Speaking on the sidelines about FlyDubai’s order announcement for 50 Boeing 737-800s on Monday, Emirates Airline deputy chairman Maurice Flanagan made it clear that his airline hasn’t suffered from the business woes about which other airlines are complaining. “There has been no downturn whatsoever,” said Flanagan here at Farnborough. “We have exceeded our revenue forecast. It is an exciting situation.”
The operator has been one of the world’s most successful since its establishment in 1985. Contrary to what it sees as popular misconception, the airline claims to receive no subsidy from its government owner; rather, it was famously given a couple of aircraft, some seed capital, and told not to came back for more. Apart from its second year of business, Emirates has always been profitable–a status to which local competitors such as Etihad Airways and Qatar Airways continue to aspire as they invest heavily to promote business and tourism and establish appropriate infrastructure.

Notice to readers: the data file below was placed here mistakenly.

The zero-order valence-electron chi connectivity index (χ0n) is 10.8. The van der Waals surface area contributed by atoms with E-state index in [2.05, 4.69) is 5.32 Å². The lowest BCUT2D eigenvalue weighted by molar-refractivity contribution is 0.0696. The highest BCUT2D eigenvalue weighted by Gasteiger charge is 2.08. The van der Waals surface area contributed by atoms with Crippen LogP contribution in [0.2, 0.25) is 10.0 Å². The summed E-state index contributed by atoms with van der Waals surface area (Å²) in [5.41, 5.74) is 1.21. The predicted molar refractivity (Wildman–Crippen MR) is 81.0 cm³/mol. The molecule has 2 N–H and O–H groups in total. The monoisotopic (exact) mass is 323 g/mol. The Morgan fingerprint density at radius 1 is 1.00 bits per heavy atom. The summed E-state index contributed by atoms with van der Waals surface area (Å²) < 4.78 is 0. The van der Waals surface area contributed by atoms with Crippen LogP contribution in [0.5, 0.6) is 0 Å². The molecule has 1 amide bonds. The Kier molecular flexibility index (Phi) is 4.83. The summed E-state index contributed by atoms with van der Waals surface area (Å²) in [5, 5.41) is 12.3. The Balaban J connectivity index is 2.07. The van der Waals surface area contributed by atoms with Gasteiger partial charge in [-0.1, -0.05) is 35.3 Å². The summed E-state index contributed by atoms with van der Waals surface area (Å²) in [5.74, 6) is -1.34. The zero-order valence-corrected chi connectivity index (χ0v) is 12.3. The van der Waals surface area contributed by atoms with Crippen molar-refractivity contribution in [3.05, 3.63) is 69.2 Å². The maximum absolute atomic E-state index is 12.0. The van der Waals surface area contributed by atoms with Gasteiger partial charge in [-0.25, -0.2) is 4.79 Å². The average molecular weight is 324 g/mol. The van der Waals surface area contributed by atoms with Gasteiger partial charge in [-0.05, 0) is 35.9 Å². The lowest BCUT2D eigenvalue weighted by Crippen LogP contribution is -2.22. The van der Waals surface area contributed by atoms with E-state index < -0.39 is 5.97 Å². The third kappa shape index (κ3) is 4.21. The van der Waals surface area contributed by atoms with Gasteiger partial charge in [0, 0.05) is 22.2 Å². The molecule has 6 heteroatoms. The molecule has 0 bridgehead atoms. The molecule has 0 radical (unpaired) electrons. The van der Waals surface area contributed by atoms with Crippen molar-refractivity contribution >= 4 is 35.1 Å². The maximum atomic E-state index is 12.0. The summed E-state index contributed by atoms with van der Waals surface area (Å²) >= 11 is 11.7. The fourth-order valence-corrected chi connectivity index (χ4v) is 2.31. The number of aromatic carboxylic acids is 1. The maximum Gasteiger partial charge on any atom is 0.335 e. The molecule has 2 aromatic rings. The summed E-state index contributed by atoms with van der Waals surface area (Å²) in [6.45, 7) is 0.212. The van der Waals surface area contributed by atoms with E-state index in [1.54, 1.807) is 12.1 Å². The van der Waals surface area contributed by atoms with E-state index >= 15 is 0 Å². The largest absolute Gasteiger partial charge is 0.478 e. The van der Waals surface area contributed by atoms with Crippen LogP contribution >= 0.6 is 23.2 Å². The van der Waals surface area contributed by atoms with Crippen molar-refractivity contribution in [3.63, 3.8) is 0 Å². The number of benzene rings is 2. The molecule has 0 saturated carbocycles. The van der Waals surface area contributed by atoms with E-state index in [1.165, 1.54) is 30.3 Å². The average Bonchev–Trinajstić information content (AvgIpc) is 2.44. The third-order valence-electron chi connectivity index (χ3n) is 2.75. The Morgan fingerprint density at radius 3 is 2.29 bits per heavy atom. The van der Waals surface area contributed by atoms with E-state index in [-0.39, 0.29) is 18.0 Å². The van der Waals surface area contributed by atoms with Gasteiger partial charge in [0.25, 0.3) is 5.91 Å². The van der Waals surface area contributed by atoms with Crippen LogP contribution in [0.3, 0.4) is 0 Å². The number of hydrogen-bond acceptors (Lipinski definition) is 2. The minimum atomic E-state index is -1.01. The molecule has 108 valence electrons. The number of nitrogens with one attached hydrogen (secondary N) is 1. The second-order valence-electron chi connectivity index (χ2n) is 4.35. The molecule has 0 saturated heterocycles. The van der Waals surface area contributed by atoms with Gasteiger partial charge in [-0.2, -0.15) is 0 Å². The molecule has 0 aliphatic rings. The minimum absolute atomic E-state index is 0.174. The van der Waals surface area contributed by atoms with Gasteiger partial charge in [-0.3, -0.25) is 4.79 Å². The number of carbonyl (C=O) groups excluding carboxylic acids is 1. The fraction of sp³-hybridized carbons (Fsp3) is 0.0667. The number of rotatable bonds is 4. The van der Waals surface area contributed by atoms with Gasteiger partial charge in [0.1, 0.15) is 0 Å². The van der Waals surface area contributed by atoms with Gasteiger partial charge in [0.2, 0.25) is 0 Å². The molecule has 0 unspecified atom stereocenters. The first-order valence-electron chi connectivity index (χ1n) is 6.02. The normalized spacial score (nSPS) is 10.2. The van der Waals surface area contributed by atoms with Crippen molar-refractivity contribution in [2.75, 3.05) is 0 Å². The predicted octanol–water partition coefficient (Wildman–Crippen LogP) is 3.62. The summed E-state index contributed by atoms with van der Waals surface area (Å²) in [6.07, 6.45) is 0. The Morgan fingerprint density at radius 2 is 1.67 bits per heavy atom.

Asked about the likely impact of current record high oil prices, Flanagan is dismissive of fears about impending world recession. “It is [a result of] speculation and [the market will] soon bust. The present fuel price is beyond the normal range of supply and demand [considerations].”
Flanagan disclosed that in the past two years, fuel has accounted for an ever-greater proportion of the airline’s operating costs. “It has gone from 30 percent to about 42 percent. But we have always been very good at hedging [our supply].”
Emirates is supporting the establishment of new local low-cost carrier FlyDubai until its services begin in mid-2009.